I’m here to tell you people, even as a nonbeliever, I’m totally quitting my day job if, all of a sudden, out pops bread toasted with the face of the Virgin Mary.
“Why are they all so phlegmy?” My Honey asked me. “I’ve never seen a sport with so much spitting.”
He’s right. We’re watching #15 lick spit off his chin like a rabid dog. It’s times like this, or when they blow their noses with their fingers, that I’m not sure why I love this game. I tend to look away when they show the bench. Nasty things happen there.
“I’ll give them some credit for their restraint though. I’m telling you if some guy pissed me off out there and I was holding a stick in my hand…” My Honey muses.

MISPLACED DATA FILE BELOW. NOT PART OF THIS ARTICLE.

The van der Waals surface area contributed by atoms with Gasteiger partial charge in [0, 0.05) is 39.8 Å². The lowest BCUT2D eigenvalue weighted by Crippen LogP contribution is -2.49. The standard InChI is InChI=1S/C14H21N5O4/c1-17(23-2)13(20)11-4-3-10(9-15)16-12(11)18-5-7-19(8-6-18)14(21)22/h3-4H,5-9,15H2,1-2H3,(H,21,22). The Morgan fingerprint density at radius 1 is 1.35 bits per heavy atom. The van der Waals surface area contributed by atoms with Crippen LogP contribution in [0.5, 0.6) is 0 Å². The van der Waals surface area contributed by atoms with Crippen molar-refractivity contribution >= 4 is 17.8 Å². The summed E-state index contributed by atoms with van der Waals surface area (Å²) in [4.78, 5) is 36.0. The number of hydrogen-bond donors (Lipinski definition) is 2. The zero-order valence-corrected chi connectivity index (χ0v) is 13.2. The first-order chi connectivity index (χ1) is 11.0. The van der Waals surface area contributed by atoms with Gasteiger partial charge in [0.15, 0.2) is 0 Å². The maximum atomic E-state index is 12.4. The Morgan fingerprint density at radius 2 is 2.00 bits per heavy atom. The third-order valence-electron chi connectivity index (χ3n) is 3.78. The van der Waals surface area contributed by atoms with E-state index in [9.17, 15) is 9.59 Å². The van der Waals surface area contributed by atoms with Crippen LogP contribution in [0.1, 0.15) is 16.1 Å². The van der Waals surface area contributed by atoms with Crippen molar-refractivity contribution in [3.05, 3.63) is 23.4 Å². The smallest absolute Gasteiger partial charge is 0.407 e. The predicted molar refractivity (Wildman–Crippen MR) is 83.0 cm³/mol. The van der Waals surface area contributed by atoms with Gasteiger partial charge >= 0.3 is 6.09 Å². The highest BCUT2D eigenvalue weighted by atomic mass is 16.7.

He’s right. As much fighting as they do, I’m often amazed there isn’t more. The more frustrated they get, the more punches fly.
“Seriously, some of the stuff they do, anybody else would get 5 to 10.”
I’ve forced him to watch most of two games today. He’s very patient. Although, he did offer to start rooting for Detroit since he knows my loathing of the Red Wings.
* * * * * * * * *
I worked for three days tweaking Chapter 16. It was an important chapter and a whole lot of emotional and psychological stuff was going on that I wanted to get right. It’s important that my hero remain “a nice guy” without being a wuss. Also, our heroine had to have a REALLY good reason for her refusal to do something relatively simple. Sometimes this is all so complicated.
To make matters worse, I’m reading and advance copy of one of my favorite authors. The book is fabulous – the title is awful. When I have a great book going, it’s really hard to write until the book is done.